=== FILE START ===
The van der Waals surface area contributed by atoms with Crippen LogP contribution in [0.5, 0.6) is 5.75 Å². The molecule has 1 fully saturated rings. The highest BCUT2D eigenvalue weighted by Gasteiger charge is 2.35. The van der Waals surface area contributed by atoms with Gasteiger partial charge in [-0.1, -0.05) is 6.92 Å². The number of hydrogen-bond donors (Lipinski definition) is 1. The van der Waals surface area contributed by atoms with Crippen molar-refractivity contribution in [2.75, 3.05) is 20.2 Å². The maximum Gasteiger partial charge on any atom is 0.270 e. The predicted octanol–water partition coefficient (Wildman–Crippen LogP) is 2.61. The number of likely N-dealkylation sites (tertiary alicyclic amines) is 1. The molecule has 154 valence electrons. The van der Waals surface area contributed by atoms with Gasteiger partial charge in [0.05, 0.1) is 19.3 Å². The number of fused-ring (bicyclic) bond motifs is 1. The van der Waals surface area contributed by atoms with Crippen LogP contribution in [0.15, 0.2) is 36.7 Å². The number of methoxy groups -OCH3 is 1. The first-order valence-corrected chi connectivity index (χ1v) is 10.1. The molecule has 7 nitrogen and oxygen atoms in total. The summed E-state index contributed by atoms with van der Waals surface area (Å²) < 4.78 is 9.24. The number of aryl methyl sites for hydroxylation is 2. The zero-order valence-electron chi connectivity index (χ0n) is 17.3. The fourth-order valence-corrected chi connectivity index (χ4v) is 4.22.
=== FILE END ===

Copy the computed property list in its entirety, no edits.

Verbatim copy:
The van der Waals surface area contributed by atoms with Crippen LogP contribution in [0.5, 0.6) is 5.75 Å². The molecule has 1 fully saturated rings. The highest BCUT2D eigenvalue weighted by Gasteiger charge is 2.35. The van der Waals surface area contributed by atoms with Gasteiger partial charge in [-0.1, -0.05) is 6.92 Å². The number of hydrogen-bond donors (Lipinski definition) is 1. The van der Waals surface area contributed by atoms with Crippen molar-refractivity contribution in [2.75, 3.05) is 20.2 Å². The maximum Gasteiger partial charge on any atom is 0.270 e. The predicted octanol–water partition coefficient (Wildman–Crippen LogP) is 2.61. The number of likely N-dealkylation sites (tertiary alicyclic amines) is 1. The molecule has 154 valence electrons. The van der Waals surface area contributed by atoms with Gasteiger partial charge in [0.05, 0.1) is 19.3 Å². The number of fused-ring (bicyclic) bond motifs is 1. The van der Waals surface area contributed by atoms with Crippen LogP contribution in [0.15, 0.2) is 36.7 Å². The number of methoxy groups -OCH3 is 1. The first-order valence-corrected chi connectivity index (χ1v) is 10.1. The molecule has 7 nitrogen and oxygen atoms in total. The summed E-state index contributed by atoms with van der Waals surface area (Å²) < 4.78 is 9.24. The number of aryl methyl sites for hydroxylation is 2. The zero-order valence-electron chi connectivity index (χ0n) is 17.3. The fourth-order valence-corrected chi connectivity index (χ4v) is 4.22.